COVID-19 Dashboard The spokeswoman for Gov. DeSantis states that the dismissal of Rebekah Jones was a case of "insubordination."
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Despite Gov. Ron DeSantis’ claims of transparency, the state has been far from transparent in revealing vital  COVID-19 data to the public. 

The woman who created and designed Florida’s COVID-19 dashboard was fired Tuesday after publicly sharing her concerns about the Florida Department of Health’s (FDH) commitment to “accessibility and transparency.”

On Friday, Rebekah Jones, who single-handedly created the applications for the nationally praised coronavirus dashboard, wrote in an email that on May 5 authority had been stripped from her office.

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In her email, Jones warned that “I would not expect the new team to continue the same level of accessibility and transparency that I made central to the process during the first two months.”

Jones then addressed the reason why she believes that she was relieved of her duties:  “My commitment to [accessibility and transparency] is largely the reason I am no longer managing it.”

In response to Jones’ declaration, Helen Aguirre Ferré, the spokeswoman for Governor Ron DeSantis, said in a statement that the reason for the dismissal was that Jones “exhibited a repeated course of insubordination during her time with the department, including her unilateral decisions to modify the department’s COVID-19 dashboard without input or approval from the epidemiological team or her supervisors.”

But as reported by CBS-12 in West Palm Beach, Jones was fired for her staunch refusal to censor and “manually change data to drum up support for the plan to reopen” the state for business, an agenda that Republican DeSantis, a strong Trump ally, had been pushing for some time.

Additionally, Jones told the Tampa Bay Times Tuesday that she had been asked to remove fields from publicly available COVID-19 data which indicated when patients had begun experiencing symptoms.

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Jones, who had worked at the state’s Department of Health since September 2018, began work on the COVID-19 dashboard in early March. Her goal was to allow the general public, as well as researchers, to keep track of the ever evolving COVID-19 situation in Florida in real time. When the dashboard went public March 16, it drew high praise from Deborah Birx, coordinator of the White House coronavirus task force.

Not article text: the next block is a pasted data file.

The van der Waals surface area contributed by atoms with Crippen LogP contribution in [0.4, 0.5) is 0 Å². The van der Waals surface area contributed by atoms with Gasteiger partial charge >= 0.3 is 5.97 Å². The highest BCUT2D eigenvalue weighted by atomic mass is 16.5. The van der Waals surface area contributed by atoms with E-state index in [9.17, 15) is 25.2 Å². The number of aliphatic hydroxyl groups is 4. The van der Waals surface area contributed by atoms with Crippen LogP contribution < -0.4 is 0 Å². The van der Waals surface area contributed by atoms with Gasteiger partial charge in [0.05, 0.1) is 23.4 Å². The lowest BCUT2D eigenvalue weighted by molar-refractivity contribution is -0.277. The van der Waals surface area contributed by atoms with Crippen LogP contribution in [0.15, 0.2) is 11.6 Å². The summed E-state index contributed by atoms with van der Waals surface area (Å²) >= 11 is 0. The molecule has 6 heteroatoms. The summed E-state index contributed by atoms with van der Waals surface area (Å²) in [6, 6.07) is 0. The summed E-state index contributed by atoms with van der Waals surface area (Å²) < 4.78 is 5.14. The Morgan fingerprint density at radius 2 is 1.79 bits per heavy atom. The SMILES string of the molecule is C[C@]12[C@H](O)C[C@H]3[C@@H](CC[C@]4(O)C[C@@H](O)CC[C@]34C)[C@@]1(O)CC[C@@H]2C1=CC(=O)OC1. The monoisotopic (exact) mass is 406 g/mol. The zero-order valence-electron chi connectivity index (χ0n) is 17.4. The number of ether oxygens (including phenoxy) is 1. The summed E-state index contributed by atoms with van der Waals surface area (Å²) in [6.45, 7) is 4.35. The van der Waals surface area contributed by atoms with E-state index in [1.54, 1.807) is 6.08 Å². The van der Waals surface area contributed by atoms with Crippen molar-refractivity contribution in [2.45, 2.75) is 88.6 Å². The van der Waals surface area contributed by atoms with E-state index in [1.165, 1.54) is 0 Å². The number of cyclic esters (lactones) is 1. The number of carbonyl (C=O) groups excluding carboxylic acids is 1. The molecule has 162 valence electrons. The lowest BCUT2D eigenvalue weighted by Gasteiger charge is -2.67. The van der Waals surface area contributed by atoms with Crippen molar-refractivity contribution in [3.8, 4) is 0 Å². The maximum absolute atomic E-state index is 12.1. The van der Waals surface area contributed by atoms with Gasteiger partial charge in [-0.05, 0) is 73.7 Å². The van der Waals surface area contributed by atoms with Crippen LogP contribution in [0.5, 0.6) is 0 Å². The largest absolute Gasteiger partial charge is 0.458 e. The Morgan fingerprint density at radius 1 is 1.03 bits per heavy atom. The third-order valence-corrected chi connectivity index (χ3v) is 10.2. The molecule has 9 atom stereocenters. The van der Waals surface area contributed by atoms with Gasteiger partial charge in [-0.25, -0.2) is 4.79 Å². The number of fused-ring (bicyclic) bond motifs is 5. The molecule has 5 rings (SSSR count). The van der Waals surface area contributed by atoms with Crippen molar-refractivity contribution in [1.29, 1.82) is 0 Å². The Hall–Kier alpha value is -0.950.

Jones’ Declaration Raises Alarm

After news of Jones’ dismissal was made public, State Sen. José Javier Rodríguez called the situation “infuriating and very dangerous if, in fact, employees who manage public information are being asked to alter it for an objective other than to provide information to the public.”

The Democrat from Miami is now calling for an investigation into Jones’ firing and the allegations that she had been pressured to manipulate data, as “decision makers in the private and the public sectors [look] to this data to make life and death decisions.”

In a statement  issued to the Miami Herald, DeSantis’ spokeswoman said: “Although Rebekah Jones is no longer involved, the Geographic Information System (GIS) team continues to manage and update the Dashboard, providing accurate and important information that is publicly accessible.”

But despite DeSantis’ claims of transparency, as has been publicly noted the state has been far from transparent in revealing vital COVID-19 data, including the number of deaths and confirmed cases at nursing homes and long term care facilities, the medical examiners’ office record of fatalities, which has been consistently 10% higher than the number of deaths reported by the state, and how early cases began appearing in the state, to name just a few.